General How2Recycle Questions


  • How do we define recyclability?

    The How2Recycle label is built on nationally harmonized data. We determine recyclability based on applicable law, access to collection, technical recyclability, and end markets. Additionally, we closely monitor legislation and guidance in the US and Canada, including the US Federal Trade Commission’s (FTC) Green Guides and Competition Bureau Canada to avoid consumer deception and increase the reliability of recyclability claims.

  • If I don’t know if I can recycle something, is it better to put it in the recycling bin and hope for the best?

    If it is unclear whether or not a package is recyclable, it is best to toss it in the trash to avoid the risk of contaminating the recycling stream.

  • Why do some recycling facilities require removing the caps off bottles, and others request they remain on?

    Putting the cap back on the bottle ensures the cap gets recycled. It’s too small to flow through a recycling facility on its own. However, in some instances where the cap isn’t recyclable due to the material it is made of, our label will tell you to ‘Discard Cap.’ We closely work with the Association of Plastic Recyclers (APR), and they represent more than 90% of plastic recyclers in the US. You can read more about APR’s recommendation here.

  • I have a package without the How2Recycle label; how do I recycle it?

    Unfortunately, we are unable to provide guidance on packages that do not contain a How2Recycle label, as we do not have all of the package specifications to determine the appropriate recyclability designation.

    Our consumers are our biggest advocates! If you see a brand without the How2Recycle label, reach out to them and let them know this program is important to you.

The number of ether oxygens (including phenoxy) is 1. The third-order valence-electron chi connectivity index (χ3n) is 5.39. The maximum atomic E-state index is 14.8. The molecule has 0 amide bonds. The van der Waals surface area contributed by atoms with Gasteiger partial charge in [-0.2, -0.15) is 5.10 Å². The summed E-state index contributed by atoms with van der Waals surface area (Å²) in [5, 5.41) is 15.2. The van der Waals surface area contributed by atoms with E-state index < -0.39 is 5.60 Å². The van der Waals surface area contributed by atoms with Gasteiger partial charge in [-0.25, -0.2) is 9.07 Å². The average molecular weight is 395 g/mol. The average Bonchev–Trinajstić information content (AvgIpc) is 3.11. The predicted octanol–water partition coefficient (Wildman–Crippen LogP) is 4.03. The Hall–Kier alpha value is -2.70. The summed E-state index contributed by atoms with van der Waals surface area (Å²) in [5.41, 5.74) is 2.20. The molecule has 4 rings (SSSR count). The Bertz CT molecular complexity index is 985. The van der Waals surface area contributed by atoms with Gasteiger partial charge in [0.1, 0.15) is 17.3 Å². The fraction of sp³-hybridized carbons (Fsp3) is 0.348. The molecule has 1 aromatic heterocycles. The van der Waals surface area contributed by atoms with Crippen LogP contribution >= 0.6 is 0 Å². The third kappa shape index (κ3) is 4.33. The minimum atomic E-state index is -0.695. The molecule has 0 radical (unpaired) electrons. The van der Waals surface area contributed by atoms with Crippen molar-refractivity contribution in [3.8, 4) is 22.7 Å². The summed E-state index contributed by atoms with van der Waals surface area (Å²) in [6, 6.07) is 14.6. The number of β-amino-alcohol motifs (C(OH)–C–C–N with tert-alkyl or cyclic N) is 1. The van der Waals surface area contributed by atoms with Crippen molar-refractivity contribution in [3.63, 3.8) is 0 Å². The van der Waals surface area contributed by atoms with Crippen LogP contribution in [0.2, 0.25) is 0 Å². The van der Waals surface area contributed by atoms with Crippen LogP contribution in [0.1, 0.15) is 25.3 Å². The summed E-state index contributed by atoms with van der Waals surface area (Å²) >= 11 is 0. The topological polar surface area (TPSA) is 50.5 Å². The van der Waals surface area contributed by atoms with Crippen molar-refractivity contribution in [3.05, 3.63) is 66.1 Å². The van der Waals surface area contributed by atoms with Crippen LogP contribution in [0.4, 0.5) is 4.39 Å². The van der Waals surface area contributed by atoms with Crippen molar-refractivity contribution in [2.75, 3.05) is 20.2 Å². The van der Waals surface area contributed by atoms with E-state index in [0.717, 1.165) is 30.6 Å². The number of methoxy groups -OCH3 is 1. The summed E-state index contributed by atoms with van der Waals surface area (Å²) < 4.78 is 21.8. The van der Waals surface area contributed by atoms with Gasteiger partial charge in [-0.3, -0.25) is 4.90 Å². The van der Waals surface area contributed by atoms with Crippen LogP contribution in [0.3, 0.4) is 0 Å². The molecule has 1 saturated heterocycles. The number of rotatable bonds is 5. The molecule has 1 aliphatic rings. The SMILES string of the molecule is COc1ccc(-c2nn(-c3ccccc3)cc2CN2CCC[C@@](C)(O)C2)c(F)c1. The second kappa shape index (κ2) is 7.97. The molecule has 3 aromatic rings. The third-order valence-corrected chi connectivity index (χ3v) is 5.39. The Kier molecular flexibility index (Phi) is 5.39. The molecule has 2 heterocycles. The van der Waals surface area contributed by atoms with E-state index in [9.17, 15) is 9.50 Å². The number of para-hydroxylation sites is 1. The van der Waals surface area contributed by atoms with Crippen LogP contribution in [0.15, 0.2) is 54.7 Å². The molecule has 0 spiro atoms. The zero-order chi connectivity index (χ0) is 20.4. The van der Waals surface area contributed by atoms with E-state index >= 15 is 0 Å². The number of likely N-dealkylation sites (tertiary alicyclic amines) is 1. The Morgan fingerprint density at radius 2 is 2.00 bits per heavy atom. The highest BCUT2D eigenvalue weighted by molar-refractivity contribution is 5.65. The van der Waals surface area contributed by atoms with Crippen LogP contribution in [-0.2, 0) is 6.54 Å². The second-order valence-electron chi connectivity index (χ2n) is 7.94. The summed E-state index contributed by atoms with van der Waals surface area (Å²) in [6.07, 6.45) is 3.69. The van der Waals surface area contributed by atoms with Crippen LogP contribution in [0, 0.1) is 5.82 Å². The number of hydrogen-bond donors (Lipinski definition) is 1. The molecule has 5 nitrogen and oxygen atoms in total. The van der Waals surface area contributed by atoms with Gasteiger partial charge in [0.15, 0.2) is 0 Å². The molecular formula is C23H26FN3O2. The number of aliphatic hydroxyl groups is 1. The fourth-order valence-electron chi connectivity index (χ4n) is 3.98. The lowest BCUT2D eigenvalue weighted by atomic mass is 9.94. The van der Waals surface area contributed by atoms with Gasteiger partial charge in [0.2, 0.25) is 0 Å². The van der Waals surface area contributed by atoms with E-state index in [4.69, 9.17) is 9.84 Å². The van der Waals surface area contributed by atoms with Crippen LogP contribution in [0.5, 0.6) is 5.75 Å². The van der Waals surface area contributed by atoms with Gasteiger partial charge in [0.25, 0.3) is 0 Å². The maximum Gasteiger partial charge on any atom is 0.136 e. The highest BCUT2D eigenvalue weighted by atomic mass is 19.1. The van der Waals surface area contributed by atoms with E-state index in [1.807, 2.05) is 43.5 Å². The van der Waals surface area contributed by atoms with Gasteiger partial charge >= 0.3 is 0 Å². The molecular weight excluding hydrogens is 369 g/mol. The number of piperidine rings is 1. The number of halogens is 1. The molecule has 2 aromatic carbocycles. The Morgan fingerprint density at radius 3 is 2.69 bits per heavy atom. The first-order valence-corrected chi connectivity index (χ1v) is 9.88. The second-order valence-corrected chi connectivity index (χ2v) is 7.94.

• Why aren’t Resin Identification Codes (RICs) required on all plastics?

    RICs were created in the 80s for industry workers to identify different plastics. They were never intended to be consumer-facing recycle symbols. RICs don’t tell the entire story of a package’s recyclability. For instance, the RIC may specify what number of plastic a container is, but other parts of the container may not be recyclable, causing contamination to facilities.

    Some communities do sort by “number,” but many communities specify recyclables by package type, like “bottle” or “jug.” The culture and language of recycling can be very different from town to town!

    Our technical assessments consider every part of a package before assigning it a How2Recycle label- to provide you with instructions for each component.

How2Compost: US Only

The How2Recycle Labels

  • Why is a standardized labeling system important?

    The How2Recycle program provides the disposal instructions consumers need in one concise label. Transparency from brands is crucial for consumers to understand their packages and have more success disposing of them properly.

  • Why do you put a label on items that are Not Yet Recyclable?

    It’s just as important to communicate with consumers what isn’t recyclable. The Not Yet Recyclable label keeps packages that can’t be recycled out of the recycling stream, reducing contamination and improving the quality of recycled material. If you find a Not Yet Recyclable label on a package, this item belongs in the trash.


  • Is this program available in Canada?

    Yes, the How2Recycle program is available in Canada. Please explore our site to learn about the differences in our program between the US and Canada.

  • Why can’t I find a Store Drop-off location in Canada?

    Store Drop-off for PE packages is only available in the US. Packages assigned the Store Drop-off label in the US are eligible for Widely Recyclable designations in Canada. In this case, place these packages in a curbside or drop-off bin.